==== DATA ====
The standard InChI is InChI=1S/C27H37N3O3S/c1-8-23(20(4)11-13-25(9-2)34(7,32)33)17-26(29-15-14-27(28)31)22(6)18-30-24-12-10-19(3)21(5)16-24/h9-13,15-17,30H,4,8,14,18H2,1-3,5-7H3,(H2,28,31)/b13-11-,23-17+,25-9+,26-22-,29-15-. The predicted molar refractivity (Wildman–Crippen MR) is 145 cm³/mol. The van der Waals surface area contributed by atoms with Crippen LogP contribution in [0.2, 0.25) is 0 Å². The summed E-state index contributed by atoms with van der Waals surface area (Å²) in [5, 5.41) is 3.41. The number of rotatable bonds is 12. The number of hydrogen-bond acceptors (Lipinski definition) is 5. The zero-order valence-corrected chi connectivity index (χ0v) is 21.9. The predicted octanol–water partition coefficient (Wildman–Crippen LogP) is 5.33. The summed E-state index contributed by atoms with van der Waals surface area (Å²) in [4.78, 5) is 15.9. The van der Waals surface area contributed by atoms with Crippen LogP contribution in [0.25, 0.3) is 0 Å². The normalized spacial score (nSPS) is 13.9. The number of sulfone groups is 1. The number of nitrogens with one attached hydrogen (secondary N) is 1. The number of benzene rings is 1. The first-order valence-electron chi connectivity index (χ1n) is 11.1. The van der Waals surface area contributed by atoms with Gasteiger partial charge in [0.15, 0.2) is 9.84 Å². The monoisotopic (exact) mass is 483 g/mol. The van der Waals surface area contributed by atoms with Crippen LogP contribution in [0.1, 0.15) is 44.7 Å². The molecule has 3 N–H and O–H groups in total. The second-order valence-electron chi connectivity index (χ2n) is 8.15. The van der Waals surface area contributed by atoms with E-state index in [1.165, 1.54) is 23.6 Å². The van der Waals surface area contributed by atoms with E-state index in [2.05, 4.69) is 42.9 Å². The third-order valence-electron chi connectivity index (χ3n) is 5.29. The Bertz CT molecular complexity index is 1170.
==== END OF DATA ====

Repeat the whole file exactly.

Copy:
The standard InChI is InChI=1S/C27H37N3O3S/c1-8-23(20(4)11-13-25(9-2)34(7,32)33)17-26(29-15-14-27(28)31)22(6)18-30-24-12-10-19(3)21(5)16-24/h9-13,15-17,30H,4,8,14,18H2,1-3,5-7H3,(H2,28,31)/b13-11-,23-17+,25-9+,26-22-,29-15-. The predicted molar refractivity (Wildman–Crippen MR) is 145 cm³/mol. The van der Waals surface area contributed by atoms with Crippen LogP contribution in [0.2, 0.25) is 0 Å². The summed E-state index contributed by atoms with van der Waals surface area (Å²) in [5, 5.41) is 3.41. The number of rotatable bonds is 12. The number of hydrogen-bond acceptors (Lipinski definition) is 5. The zero-order valence-corrected chi connectivity index (χ0v) is 21.9. The predicted octanol–water partition coefficient (Wildman–Crippen LogP) is 5.33. The summed E-state index contributed by atoms with van der Waals surface area (Å²) in [4.78, 5) is 15.9. The van der Waals surface area contributed by atoms with Crippen LogP contribution in [0.25, 0.3) is 0 Å². The normalized spacial score (nSPS) is 13.9. The number of sulfone groups is 1. The number of nitrogens with one attached hydrogen (secondary N) is 1. The number of benzene rings is 1. The first-order valence-electron chi connectivity index (χ1n) is 11.1. The van der Waals surface area contributed by atoms with Gasteiger partial charge in [0.15, 0.2) is 9.84 Å². The monoisotopic (exact) mass is 483 g/mol. The van der Waals surface area contributed by atoms with Crippen LogP contribution in [0.1, 0.15) is 44.7 Å². The molecule has 3 N–H and O–H groups in total. The second-order valence-electron chi connectivity index (χ2n) is 8.15. The van der Waals surface area contributed by atoms with E-state index in [1.165, 1.54) is 23.6 Å². The van der Waals surface area contributed by atoms with E-state index in [2.05, 4.69) is 42.9 Å². The third-order valence-electron chi connectivity index (χ3n) is 5.29. The Bertz CT molecular complexity index is 1170.